Addiction is a compulsive or obsessive relationship with one or more substances or processes such as alcohol, drugs, food, sex, gambling, internet, exercise, relationships, work, or money.
Although the word addiction is becoming ever more common in our culture today, it is still a daunting concept. Just hearing the word often conjures up visuals of junkies in abandoned warehouses shooting up heroin, drop-out meth-heads breaking into your car for whatever can be sold for ready cash, or wild-eyed coke fiends destroying the lives of anyone who dares to care about them.
Actually, addicts come from all walks of life and have a potentially terminal disease. Addicts have the same level of moral development, the same level of intelligence, the same amount of will power, and the same love of family as any other segment of the population.
So what is different about someone with an addiction? An addict has a potentially fatal disease which can be described as a dysfunction of the part of the brain called the mid-brain. Addicts cannot be smart enough, moral enough, loving enough or have enough will power to rid themselves of the disease. The predisposition for addiction is inherited but environment also plays a role.
The addict may look just like anyone else at work, at church or in your neighborhood. He or she may be your lawyer, your physician, your clergy, an elected official, an officer of the law, a grandparent or your babysitter. Although there are signs to look out for, often these signs are well hidden.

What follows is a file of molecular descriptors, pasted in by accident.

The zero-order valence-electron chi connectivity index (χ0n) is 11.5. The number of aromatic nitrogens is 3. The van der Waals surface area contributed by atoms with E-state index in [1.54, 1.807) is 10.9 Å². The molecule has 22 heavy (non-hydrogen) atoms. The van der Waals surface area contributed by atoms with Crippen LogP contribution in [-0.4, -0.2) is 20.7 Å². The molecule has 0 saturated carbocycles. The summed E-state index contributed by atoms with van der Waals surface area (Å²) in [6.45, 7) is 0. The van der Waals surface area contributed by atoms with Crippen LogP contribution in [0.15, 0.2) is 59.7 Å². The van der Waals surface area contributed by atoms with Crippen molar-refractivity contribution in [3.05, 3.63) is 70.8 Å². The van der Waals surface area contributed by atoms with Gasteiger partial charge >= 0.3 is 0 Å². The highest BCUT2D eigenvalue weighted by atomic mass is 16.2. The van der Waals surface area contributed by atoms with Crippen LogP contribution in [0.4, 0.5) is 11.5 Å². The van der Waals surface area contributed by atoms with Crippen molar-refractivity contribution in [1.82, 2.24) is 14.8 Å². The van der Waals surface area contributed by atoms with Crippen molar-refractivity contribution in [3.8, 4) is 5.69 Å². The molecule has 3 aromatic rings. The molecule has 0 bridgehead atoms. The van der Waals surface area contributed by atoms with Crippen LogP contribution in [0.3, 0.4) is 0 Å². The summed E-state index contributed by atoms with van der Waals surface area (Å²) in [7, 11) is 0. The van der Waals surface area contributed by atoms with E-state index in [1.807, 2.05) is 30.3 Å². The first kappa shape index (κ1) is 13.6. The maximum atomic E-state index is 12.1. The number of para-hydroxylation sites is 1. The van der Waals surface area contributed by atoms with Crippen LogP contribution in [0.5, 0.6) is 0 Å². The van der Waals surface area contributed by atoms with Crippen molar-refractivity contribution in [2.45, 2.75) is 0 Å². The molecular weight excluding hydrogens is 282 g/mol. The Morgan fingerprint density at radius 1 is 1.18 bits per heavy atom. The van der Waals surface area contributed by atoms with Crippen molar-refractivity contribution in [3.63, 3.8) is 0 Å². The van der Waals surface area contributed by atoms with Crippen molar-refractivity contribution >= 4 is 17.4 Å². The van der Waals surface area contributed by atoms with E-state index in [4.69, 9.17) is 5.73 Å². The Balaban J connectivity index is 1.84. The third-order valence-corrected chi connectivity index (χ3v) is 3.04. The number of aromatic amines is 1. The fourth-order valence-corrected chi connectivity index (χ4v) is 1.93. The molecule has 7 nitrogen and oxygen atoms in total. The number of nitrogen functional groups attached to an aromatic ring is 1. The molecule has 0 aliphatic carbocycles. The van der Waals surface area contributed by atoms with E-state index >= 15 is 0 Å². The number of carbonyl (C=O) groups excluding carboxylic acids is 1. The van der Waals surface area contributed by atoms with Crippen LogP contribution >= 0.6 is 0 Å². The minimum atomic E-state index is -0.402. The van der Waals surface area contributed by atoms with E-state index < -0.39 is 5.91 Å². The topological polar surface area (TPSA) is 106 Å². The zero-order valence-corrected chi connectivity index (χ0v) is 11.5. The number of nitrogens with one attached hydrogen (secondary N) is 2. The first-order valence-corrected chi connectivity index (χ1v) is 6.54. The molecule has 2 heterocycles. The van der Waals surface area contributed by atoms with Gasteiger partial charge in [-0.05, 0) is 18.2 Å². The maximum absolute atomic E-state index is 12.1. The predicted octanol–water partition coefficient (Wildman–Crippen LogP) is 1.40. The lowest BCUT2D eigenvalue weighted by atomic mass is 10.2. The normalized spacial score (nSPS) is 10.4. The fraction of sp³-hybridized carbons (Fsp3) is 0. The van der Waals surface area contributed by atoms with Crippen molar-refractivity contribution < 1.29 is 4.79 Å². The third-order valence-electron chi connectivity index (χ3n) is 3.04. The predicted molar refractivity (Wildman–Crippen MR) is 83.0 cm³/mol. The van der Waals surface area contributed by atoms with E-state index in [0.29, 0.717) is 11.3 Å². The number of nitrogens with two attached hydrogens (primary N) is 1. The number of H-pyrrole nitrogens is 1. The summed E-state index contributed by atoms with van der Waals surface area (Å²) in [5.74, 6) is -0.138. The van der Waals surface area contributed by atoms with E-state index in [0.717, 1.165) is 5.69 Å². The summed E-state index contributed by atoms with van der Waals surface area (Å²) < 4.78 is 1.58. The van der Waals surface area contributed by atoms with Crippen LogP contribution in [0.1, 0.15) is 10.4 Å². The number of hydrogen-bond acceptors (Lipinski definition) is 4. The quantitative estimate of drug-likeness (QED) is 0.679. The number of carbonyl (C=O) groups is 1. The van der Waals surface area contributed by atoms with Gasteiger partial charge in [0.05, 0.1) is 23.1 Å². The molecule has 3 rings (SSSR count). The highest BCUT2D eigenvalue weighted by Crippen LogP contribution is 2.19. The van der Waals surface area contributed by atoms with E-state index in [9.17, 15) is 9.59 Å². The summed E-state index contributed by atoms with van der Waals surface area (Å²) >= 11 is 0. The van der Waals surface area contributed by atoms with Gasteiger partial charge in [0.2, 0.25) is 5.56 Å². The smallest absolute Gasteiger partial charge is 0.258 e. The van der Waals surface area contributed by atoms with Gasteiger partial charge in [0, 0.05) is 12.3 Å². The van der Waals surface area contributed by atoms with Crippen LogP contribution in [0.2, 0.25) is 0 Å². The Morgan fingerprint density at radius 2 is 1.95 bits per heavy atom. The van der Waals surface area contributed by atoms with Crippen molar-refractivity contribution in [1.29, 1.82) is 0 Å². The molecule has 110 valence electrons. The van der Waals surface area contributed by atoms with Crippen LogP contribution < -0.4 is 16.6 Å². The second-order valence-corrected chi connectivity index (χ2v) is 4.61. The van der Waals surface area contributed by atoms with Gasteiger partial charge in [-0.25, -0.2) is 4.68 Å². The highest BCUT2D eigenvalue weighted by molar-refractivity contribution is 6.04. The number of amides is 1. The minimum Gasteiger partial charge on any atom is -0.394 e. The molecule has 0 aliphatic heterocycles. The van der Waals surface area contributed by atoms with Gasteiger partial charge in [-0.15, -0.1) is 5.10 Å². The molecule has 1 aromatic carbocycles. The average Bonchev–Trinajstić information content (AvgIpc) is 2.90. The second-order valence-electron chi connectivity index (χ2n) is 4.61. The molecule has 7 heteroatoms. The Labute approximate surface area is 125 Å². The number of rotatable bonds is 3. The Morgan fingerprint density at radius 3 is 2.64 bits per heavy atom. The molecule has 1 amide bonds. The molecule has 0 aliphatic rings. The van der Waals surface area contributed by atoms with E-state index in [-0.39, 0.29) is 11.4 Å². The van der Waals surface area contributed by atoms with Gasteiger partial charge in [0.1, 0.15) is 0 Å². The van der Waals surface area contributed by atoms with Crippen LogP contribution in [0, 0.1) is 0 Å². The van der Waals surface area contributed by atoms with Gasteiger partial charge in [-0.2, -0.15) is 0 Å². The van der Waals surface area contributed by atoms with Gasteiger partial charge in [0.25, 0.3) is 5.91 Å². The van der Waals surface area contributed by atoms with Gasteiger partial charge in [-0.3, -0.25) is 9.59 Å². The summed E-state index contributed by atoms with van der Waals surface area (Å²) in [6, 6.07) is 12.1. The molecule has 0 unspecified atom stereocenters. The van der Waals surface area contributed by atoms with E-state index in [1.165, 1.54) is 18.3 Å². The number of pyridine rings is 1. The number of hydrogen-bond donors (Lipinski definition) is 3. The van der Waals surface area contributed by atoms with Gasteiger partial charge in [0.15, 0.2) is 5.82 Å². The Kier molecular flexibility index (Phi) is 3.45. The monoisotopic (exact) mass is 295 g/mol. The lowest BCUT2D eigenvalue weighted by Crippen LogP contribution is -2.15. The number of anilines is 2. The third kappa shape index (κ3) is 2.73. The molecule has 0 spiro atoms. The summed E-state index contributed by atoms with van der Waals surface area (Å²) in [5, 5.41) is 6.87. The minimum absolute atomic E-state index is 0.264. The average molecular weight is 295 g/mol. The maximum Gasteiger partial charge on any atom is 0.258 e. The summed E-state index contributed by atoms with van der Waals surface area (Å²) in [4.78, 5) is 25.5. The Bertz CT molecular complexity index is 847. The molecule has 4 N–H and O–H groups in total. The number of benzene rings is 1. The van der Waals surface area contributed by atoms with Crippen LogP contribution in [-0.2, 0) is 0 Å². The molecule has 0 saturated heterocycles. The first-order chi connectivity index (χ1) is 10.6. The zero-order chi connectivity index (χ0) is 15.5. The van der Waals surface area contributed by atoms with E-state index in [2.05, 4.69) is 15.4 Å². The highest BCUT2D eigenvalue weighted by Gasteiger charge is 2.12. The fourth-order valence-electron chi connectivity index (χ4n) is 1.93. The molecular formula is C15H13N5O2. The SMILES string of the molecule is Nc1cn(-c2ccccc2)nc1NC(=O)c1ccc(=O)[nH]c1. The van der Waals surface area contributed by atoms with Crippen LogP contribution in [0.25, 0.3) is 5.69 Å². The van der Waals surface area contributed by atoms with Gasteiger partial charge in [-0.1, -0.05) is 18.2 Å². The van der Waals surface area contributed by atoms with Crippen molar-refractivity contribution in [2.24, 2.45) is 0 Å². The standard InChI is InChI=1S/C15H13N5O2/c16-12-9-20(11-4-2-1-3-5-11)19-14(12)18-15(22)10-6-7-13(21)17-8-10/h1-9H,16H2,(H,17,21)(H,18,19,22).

Some of the more common signs that addiction is present include:
Diminished quality of work at school or on the job
Lack of energy or motivation
Change in self-care habits
Strange or unexplained behavior changes
Neglect of friendships
Irritability or other mood changes
Implausible explanations concerning where they are/who they are with
Changes in eating or sleeping patterns
Chemical vs. Process Addiction
People can become emotionally, psychologically and physically addicted to both substances and behaviors. Even thought processes such as fantasy can take on an addictive quality when it becomes so obsessive that it interferes with responsibilities and relationships.
Exercise (to the exclusion of relationships or to the point of injury)
Internet use (gaming, chat rooms)
Compulsive chemical use and behaviors as well as obsessive thought processes cause chemical changes in the brain that eventually lead to physical changes in the brain that can now be detected. Behaviors and thought processes, when they become addictive, are just as difficult to interrupt as chemical addictions and withdrawal symptoms are similar.